dojo.config (dojo/_base/config)


Configuring Dojo with dojoConfig (formerly known as djConfig)


Dojo allows developers to override certain global settings that control how the framework operates, including:

  • When using dojo.parser to trigger automatic parsing of dijit objects
  • During the debugging phase of application development
  • When setting specific i18n or localization settings
  • If you rename core dojo components or place dojo resources in non-standard locations


How to Populate dojo.config

dojo.config is an object defined during Dojo’s bootstrap process, which can be populated in one of three ways:

  • By specifying its properties in the data-dojo-config=”...” attribute of the <script> element in which the dojo core gets included in the document (but see the warning below)
  • By explicitly creating a dojoConfig object BEFORE including the dojo core (i.e. dojo.js)
  • By inclusion within a custom build.

Each of these methods will be explained now.

1. Specifying dojo.config options via the data-dojo-config=”...” attribute

A common way to populate dojo.config is via the data-dojo-config=”...” attribute of the <script> tag that is used to include the dojo framework in the page (i.e. dojo.js). Typically this looks something like this:

<!DOCTYPE html>
<html lang="en">
    <meta http-equiv="Content-Type" content="text/html; charset=UTF-8">
    <title>Dojo dojo.config Tutorial</title>
    <script type="text/javascript"
            data-dojo-config="parseOnLoad: true, isDebug: true"></script>

Note that the use of the data- attribute in the script tag is new and recommended since 1.6. The old djConfig attribute is deprecated but will continue to work until 2.0.

The content of the data-dojo-config=”...” attribute is a comma-delimited list of name/value pairs the same as one would use when creating any JavaScript object.

Warning: This approach may not work correctly if your code goes through a proxy that re-writes the HTML and possibly inlines script src files in the HTML. One known case this happens is with UMTS broadband connections. Favor approach #2 below for those cases.

2. Explicitly creating a dojoConfig object BEFORE including the dojo core

In cases where lots of attributes must be set in the dojo.config object, or for developers who prefer not to use the data attribute, dojo.config can be populated by declaring a dojoConfig variable BEFORE the main dojo.js library is included in the document. This looks something like:

<html lang="en">
    <meta http-equiv="Content-Type" content="text/html; charset=UTF-8">
    <title>Dojo dojoConfig Tutorial</title>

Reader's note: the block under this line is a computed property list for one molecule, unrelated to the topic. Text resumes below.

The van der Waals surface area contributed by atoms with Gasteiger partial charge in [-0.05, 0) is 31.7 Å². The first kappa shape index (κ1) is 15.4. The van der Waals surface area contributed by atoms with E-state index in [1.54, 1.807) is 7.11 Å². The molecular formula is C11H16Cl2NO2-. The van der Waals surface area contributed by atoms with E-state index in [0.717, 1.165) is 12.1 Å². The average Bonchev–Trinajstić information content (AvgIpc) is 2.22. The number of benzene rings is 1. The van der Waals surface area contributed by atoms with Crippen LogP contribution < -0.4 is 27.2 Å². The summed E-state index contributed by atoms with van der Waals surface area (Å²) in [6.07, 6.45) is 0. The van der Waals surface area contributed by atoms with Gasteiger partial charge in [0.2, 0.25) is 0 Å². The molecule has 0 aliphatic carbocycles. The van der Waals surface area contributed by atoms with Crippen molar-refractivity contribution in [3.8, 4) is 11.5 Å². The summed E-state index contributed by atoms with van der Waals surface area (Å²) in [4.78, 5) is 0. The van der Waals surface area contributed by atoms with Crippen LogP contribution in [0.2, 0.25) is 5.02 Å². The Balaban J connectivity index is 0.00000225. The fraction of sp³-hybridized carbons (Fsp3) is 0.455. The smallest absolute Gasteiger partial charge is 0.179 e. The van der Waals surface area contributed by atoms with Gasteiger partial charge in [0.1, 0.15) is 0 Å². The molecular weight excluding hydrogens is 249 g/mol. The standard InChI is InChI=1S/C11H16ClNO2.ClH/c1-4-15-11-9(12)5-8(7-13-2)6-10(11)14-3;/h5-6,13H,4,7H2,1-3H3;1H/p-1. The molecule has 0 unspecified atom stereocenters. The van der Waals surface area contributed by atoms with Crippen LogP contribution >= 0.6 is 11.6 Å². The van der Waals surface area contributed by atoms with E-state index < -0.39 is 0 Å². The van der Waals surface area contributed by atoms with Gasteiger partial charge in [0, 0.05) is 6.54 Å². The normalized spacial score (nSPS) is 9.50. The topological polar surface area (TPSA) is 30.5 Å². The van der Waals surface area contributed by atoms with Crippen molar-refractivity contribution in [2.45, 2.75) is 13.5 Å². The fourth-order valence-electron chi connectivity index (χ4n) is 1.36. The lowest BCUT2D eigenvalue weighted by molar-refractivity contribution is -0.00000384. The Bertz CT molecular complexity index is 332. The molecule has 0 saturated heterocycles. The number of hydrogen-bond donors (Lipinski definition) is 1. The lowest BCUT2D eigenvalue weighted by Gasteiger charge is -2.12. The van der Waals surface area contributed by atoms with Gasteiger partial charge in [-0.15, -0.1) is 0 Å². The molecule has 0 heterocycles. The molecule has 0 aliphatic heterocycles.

<script type="text/javascript">
        var dojoConfig = {
            parseOnLoad: true,
            isDebug: true,
            locale: 'en-us',
            extraLocale: ['ja-jp']
    <script type="text/javascript" src="//"></script>

As of Dojo 1.6, the variable name djConfig has been deprecated in favor of dojoConfig. The old spelling will continue to work until 2.0. Note in this example that we’ve explicitly set a locale for this dojo instance (i.e. US English), and also specified that alongside that the locale resources for Japanese be loaded as well.

Both the data-dojo-config script attribute and the dojoConfig global have the same result - their properties are copied over into dojo.config. In the data attribute case, no dojoConfig global gets created; after bootstrap, dojo.config is the single source of truth for configuration properties. For that reason it is also typically treated as a read-only object - use one of these 2 methods for providing initial values. For brevity’s sake, we’ll speak of dojoConfig properties from here on.

3. Including dojoConfig in a Custom Build

When creating a custom build it is possible to bake the dojoConfig object into the build via the scopeDjConfig parameter. You can learn more about the scopeDjConfig parameter in the Dojo build system build script docs.

dojoConfig Parameters

So now that you know how to set global parameters for dojo using dojoConfig, you’d probably like to know what parameters are available for setting. For a quick reference, check out the dojo.config API page.

The parameters you specify in dojoConfig are meant to override the default settings and do several basic things:

  • Tell dojo to load resources for debugging along with the core libraries
  • Tell dojo which language and localization resources to load with the core libraries
  • Tell dojo where to find key resources in the event that you are using a customized naming scheme or a cross-domain (xdomain) build

Now we’ll describe the configuration settings that apply to each of these purposes.

Debugging settings in dojoConfig

dojoConfig is a quick and easy way to turn dojo’s built-in debugging features on and off. Regardless of whether you are using a custom build, or the uncompressed source, the debugging features will be available for you to turn on whenever necessary. The parameters you’ll use are the following:

isDebug: true
When set to “true”, isDebug will load dojo’s extended debugging tools via Firebug, or Firebug Lite. You will have access to a debugging window regardless of what browser you are using. You can run arbitrary code statements from the debugging console, and also view output statements via dojo’s built-in console.* functions. When isDebug is “false” (default) some additional debugging information like warning when using deprecated or experimental code are not printed out. Default value is “false”.
debugContainerId: “yourContainerId”
If specified, when the page is rendered dojo will look for an element with the specified id and will put the Firebug Lite console window inside that element. This allows developers extra control over the display of the console window and to easily reference it in their own scripts. By default the div containing the console window does not have an id associated with it.
debugAtAllCosts: true (Dojo < 1.7 only)
This setting forces the use of the xdomain loader to ensure all loaded modules have their own script tag. This gives you real line numbers in error messages and a complete list of script urls in most debugging tools. There is much more information here on this tutorial on debugging with dojo. Note, this will break your application, if you pass a variable to dojo.require() instead of a string literal, and if you have code that relies on the synchronous loader i.e. not wrapped in dojo.ready/dojo.ready. Version 1.6 has issues with this setting; see for more information. It has been removed in 1.7; see the release notes.

Language and Localization Settings in dojoConfig

There is an extensive discussion of the i18n features of dojo in the tutorial on i18n. Here we’ll briefly cover the two dojoConfig variables that apply to these settings:

locale: “en-us”
By default, dojo determines the locale of the application by pulling the locale from the browser navigator object. However, developers can force the default locale by using the dojoConfig locale setting, often done by app servers to establish locale based on user preferences. Dojo’s locale must be established at bootstrap time and cannot be changed later. Locales must be specified in all lowercase with dashes separating variants.
extraLocale: [“ja-jp”]